So is this the end of the Boston Olympics?

Why Walsh’s rebuke of an Olympic requirement could be the death knell for Boston 2024. Or not.

Mayor Marty Walsh said he wouldn’t allow the USOC to “bully’’ him into signing a guarantee that taxpayers pay for cost overruns.
Mayor Marty Walsh said he wouldn’t allow the USOC to “bully’’ him into signing a guarantee that taxpayers pay for cost overruns. –Elise Amendola / AP

Boston Mayor Marty Walsh drew a line in the sand on Monday morning, saying he would rather not pursue the 2024 Olympics than put city taxpayers on the hook for cost overruns. And if refusing to sign that agreement ends Boston’s opportunity to host the Games, then so be it.

“If committing to signing a guarantee today is what’s required to move forward, then Boston is no longer pursuing’’ the Games, Walsh said.

Walsh’s decision does not, in itself, end Boston’s plans to host the Olympics. But it does put the ball in the U.S. Olympic Committee’s court. The decision to move forward with the Boston bid and submit it to the IOC in September now depends on its response to Walsh.

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The USOC has pressured Boston to commit to signing a host city contract agreement, which includes language guaranteeing that Boston would pay for Olympic cost overruns.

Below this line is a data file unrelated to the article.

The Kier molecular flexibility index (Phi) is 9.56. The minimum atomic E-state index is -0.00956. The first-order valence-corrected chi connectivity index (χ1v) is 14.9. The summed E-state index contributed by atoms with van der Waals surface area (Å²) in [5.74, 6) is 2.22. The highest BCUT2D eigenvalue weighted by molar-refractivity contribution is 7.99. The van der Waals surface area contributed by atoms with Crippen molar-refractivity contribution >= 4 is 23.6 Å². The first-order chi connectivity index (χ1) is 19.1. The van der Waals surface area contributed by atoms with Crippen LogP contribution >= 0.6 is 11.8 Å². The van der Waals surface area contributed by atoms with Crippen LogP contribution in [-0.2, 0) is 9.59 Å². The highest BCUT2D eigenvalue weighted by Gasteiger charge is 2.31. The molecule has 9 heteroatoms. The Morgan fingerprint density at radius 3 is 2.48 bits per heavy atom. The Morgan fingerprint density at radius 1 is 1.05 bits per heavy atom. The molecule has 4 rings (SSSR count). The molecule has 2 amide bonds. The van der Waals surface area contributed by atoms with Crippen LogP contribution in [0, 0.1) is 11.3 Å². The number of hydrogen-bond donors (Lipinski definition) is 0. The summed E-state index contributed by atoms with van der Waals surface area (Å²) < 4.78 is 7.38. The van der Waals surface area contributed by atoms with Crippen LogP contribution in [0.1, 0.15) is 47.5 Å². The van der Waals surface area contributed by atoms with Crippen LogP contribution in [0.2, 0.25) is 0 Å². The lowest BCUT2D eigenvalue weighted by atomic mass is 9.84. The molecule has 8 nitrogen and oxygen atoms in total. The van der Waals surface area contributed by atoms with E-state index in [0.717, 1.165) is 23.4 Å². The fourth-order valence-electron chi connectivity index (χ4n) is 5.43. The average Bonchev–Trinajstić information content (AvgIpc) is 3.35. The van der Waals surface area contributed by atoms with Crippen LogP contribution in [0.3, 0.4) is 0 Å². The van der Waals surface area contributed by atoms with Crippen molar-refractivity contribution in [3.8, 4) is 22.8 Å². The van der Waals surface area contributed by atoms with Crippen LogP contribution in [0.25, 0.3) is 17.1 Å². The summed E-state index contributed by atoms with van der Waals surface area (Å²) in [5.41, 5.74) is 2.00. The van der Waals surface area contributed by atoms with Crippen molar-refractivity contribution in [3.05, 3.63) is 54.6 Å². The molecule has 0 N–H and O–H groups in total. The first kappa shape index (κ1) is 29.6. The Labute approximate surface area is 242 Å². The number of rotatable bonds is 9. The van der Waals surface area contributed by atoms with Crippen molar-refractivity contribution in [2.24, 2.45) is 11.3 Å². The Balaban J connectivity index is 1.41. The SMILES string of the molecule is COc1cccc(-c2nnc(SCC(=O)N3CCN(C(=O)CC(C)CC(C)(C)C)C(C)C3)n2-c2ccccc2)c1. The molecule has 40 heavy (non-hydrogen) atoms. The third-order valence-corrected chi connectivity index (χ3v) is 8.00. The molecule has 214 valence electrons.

Walsh said that he would not “mortgage the future of the city away’’ until he learned more about the exact wording of that cost overrun guarantee. However, that guarantee won’t be fully released until September. Walsh said his Office of Olympic Planning is unable to do an analysis of the bid’s potential costs without that full information.

“I think it’s unfortunate that it’s come to this point,’’ he said. “I’m not signing the agreement that’s going to cost the taxpayers to pony up if there’s overruns.’’

Walsh bristled at the USOC asking him to sign it ASAP.

“They don’t bully me,’’ he said.

In the midst of the public rebuke, though, Walsh affirmed his belief that hosting the Olympics would be beneficial for Boston in the immediate and long run. He also belittled Olympic opponents as “about 10 people on Twitter.’’

At the end of his press conference, Walsh was asked the core question: Is this the end of the bid?

“We’re going to see what happens and see how the USOC responds today,’’ he said.

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Gallery: The major players of Boston’s Olympic bid.

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